Wednesday, January 04, 2017

Search Party

I just finished watching Search Party, a very impressive new spin on the slice of life millennial Girls style dramedy. This form has become so prevalent recently, and produced some fantastic shows, like You’re the Worst, but it definitely feels like we’ve seen enough of people dealing with ennui in Brooklyn or Silverlake.

The smart thing that this show does is fuse the story of a young woman struggling to make it as an adult with a compelling murder mystery conspiracy plot. At its best, genre elements can be used as a way to reflect and heighten our real experiences. In this case, the raw anger and discontent that Dory feels with her place in the world is channeled into her obsession with Chantal’s mystery and the web of intrigue surrounding it.

By the way that she behaves, we understand her emotional state and frustration, but the fact that it exists in the context of a larger narrative means that it doesn’t feel whiny or self indulgent, it’s compelling, and gives the show a cliffhanger propulsivity that is missing from other, similar shows.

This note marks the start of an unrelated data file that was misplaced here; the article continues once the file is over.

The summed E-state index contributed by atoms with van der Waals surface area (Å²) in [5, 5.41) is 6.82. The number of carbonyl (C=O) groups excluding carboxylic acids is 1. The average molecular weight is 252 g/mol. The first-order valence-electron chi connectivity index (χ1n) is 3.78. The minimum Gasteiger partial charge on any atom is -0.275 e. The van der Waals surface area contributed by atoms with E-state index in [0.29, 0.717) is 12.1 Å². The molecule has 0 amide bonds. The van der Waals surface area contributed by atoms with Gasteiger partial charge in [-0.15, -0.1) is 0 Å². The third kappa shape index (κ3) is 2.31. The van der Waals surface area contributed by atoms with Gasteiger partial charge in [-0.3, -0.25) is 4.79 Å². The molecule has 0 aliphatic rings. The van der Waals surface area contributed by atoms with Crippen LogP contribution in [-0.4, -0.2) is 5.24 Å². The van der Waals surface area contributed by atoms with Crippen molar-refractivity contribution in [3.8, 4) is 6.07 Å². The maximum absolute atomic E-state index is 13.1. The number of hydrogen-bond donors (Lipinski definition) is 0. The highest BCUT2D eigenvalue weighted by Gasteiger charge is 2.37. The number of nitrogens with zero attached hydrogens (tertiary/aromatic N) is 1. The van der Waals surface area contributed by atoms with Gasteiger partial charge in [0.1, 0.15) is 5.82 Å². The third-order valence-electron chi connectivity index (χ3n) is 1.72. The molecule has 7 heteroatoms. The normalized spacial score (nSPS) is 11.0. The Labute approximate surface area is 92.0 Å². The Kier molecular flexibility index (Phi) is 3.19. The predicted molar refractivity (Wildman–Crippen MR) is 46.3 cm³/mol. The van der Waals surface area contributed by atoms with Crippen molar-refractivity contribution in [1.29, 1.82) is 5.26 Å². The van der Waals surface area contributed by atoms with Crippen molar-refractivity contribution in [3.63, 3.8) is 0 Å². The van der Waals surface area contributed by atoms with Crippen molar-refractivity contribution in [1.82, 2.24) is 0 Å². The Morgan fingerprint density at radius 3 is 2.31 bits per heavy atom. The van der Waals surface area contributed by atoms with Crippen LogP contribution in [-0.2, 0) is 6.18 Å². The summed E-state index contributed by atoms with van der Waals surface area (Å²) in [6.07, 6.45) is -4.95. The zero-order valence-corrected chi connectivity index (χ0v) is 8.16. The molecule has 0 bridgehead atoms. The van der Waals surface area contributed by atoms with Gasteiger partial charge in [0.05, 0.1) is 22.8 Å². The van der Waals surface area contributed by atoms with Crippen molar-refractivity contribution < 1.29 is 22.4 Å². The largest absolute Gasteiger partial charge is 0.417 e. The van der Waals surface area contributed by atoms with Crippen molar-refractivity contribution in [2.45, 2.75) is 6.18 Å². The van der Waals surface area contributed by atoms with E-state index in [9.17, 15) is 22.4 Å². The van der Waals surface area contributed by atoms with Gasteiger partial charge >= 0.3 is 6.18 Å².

It actually reminds me a bit of The Sopranos, a show that was at its heart about the baby boomer generation struggling to find meaning in the material success, but purposeless existence. If the dilemma for them was living up to the ‘greatest generation,’ the dilemma for their children is struggling to find a stable job, and wondering if the kind of life style they took for granted is even possible.

In the case of The Sopranos, the mob storylines keep the narrative propulsive and ensure that you’re always entertained, even though they weren’t really what the show was about. In Search Party, Chantal’s disappearance functions as a mirror for all the characters, forcing them to examine their own situation. For some of them, it’s meaningless, but for Dory, it holds special resonance.